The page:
This Court finds that he fully comprehends the nature of his charges and fully comprehends the proceedings against him and the range of the punishment involved here in this case.

            This Court fully finds and certifies that [defendant] understands and appreciates theconsequences of this decision that he's made and that he voluntarily and he knowingly and he has intelligently elected in open court to be tried in this action without assistance of counsel . . . and that he fully -- wishes and demands to represent himself in this case.

These findings are amply supported by the record and are binding on appeal.
    Defendant argues that his decision to discharge his attorney just prior to trial was so irrational as to require the trial court “to make a formal inquiry of psychiatric professionals as to Defendant's then-present capacity to proceed.” He notes that his appointed counsel had obtained a pre-trial order committing defendant to Dorothea Dix Hospital for a psychiatric evaluation. Although defendant was found competent to stand trial, he notes the psychiatrist's report diagnosed him with major depressive disorder, as well as “personality disorder not otherwise specified[.]” In light of the psychiatrist's findings, defendant contends the trial court violated his right to due process by allowing him to waive counsel without hearing additional expert opinion.
    Generally, a defendant who has been committed to a State hospital by order of the trial court for a determination of his capacity to stand trial is entitled to a hearing on the issue following his release. See N.C. Gen. Stat. § 15A-1002(b) (1999). A defendant waives this right, however, if he does not request a hearing. See State v. Young, 291 N.C. 562, 568, 231 S.E.2d 577, 581 (1977). Despite the statutory waiver, a trial court has the constitutional duty to conduct a competency hearing if confronted with substantial evidence of a defendant's incompetency. See Statev. McRae, 139 N.C. App. 387, 390, 533 S.E.2d 557, 559 (2000). However,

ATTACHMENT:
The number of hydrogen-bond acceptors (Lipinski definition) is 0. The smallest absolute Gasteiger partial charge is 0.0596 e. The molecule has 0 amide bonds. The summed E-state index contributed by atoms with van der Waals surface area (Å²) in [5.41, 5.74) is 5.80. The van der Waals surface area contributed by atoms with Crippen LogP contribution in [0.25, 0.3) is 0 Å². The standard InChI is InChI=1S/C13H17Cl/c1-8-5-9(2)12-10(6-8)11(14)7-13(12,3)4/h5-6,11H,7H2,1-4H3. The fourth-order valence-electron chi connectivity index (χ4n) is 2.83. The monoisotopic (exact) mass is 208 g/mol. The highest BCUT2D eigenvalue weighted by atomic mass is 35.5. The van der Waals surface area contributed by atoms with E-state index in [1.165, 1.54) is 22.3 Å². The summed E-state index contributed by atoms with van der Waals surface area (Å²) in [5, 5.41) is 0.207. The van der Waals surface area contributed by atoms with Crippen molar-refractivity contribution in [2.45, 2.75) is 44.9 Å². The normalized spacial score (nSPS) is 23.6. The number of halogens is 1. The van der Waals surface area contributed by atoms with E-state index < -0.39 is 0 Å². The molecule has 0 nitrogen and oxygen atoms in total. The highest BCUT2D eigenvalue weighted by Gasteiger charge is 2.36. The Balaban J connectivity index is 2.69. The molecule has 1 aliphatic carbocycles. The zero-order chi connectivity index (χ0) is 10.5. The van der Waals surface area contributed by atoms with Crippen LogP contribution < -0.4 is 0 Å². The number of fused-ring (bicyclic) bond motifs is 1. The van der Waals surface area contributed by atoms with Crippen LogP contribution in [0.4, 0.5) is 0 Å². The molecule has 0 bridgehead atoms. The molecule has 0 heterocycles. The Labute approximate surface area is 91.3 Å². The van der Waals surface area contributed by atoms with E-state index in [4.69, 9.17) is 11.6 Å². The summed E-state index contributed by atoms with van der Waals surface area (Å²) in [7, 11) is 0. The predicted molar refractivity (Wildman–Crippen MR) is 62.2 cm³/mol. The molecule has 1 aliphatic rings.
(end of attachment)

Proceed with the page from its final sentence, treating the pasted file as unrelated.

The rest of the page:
where . . . the defendant has been committed and examined relevant to his capacity to proceed, and all evidence before the court indicates that he has that capacity, he is not denied due process by the failure of the trial judge to hold a hearing subsequent to the commitment proceedings.

Young, 291 N.C. at 568, 231 S.E.2d at 581.
    Having carefully reviewed the transcript and record on appeal, we conclude the trial court did not violate defendant's right to due process by failing to hold a hearing on his capacity to proceed. Neither defendant nor his appointed counsel raised the capacity issue or requested a hearing from the trial court. Nor was the court presented with any evidence of incompetency. The psychiatric report prepared by Dr. Nicole F. Wolfe at Dorothea Dix contained the following findings:
        [Defendant] is capable of proceeding to trial. He understands the charges against him[,] his own position relative to the proceedings and is capable of working with an attorney in the preparation of a defense.